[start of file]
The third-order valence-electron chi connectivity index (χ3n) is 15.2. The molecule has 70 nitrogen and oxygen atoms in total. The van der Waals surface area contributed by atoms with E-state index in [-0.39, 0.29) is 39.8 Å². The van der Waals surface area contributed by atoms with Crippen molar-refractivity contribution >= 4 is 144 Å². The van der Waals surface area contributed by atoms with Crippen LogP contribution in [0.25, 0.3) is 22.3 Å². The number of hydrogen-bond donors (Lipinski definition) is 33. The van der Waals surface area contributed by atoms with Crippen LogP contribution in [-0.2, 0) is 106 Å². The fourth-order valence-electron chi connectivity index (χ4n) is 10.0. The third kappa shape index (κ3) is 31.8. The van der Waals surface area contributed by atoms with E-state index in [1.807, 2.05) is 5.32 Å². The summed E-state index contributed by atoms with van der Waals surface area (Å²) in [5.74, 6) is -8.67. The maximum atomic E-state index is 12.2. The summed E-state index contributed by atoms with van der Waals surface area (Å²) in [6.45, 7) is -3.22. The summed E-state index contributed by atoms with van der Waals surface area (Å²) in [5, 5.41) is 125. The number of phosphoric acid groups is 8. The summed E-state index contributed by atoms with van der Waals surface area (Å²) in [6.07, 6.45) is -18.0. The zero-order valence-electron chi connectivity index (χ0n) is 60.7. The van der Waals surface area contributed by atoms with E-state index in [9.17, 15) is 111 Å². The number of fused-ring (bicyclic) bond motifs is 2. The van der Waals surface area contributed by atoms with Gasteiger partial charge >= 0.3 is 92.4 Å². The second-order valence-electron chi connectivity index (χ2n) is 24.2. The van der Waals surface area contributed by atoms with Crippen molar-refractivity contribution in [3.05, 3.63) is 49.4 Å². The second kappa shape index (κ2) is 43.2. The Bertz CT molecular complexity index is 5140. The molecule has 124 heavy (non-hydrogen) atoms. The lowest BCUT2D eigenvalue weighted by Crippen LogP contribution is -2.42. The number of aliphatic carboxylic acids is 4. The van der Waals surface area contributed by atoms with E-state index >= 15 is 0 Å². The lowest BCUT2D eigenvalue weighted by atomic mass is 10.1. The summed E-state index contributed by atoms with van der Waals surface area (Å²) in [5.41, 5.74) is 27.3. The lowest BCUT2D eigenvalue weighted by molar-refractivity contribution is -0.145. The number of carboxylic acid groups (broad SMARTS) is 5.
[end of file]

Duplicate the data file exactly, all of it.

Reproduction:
The third-order valence-electron chi connectivity index (χ3n) is 15.2. The molecule has 70 nitrogen and oxygen atoms in total. The van der Waals surface area contributed by atoms with E-state index in [-0.39, 0.29) is 39.8 Å². The van der Waals surface area contributed by atoms with Crippen molar-refractivity contribution >= 4 is 144 Å². The van der Waals surface area contributed by atoms with Crippen LogP contribution in [0.25, 0.3) is 22.3 Å². The number of hydrogen-bond donors (Lipinski definition) is 33. The van der Waals surface area contributed by atoms with Crippen LogP contribution in [-0.2, 0) is 106 Å². The fourth-order valence-electron chi connectivity index (χ4n) is 10.0. The third kappa shape index (κ3) is 31.8. The van der Waals surface area contributed by atoms with E-state index in [1.807, 2.05) is 5.32 Å². The summed E-state index contributed by atoms with van der Waals surface area (Å²) in [5.74, 6) is -8.67. The maximum atomic E-state index is 12.2. The summed E-state index contributed by atoms with van der Waals surface area (Å²) in [6.45, 7) is -3.22. The summed E-state index contributed by atoms with van der Waals surface area (Å²) in [5, 5.41) is 125. The number of phosphoric acid groups is 8. The summed E-state index contributed by atoms with van der Waals surface area (Å²) in [6.07, 6.45) is -18.0. The zero-order valence-electron chi connectivity index (χ0n) is 60.7. The van der Waals surface area contributed by atoms with E-state index in [9.17, 15) is 111 Å². The number of fused-ring (bicyclic) bond motifs is 2. The van der Waals surface area contributed by atoms with Gasteiger partial charge >= 0.3 is 92.4 Å². The second-order valence-electron chi connectivity index (χ2n) is 24.2. The van der Waals surface area contributed by atoms with Crippen molar-refractivity contribution in [3.05, 3.63) is 49.4 Å². The second kappa shape index (κ2) is 43.2. The Bertz CT molecular complexity index is 5140. The molecule has 124 heavy (non-hydrogen) atoms. The lowest BCUT2D eigenvalue weighted by Crippen LogP contribution is -2.42. The number of aliphatic carboxylic acids is 4. The van der Waals surface area contributed by atoms with E-state index >= 15 is 0 Å². The lowest BCUT2D eigenvalue weighted by atomic mass is 10.1. The summed E-state index contributed by atoms with van der Waals surface area (Å²) in [5.41, 5.74) is 27.3. The lowest BCUT2D eigenvalue weighted by molar-refractivity contribution is -0.145. The number of carboxylic acid groups (broad SMARTS) is 5.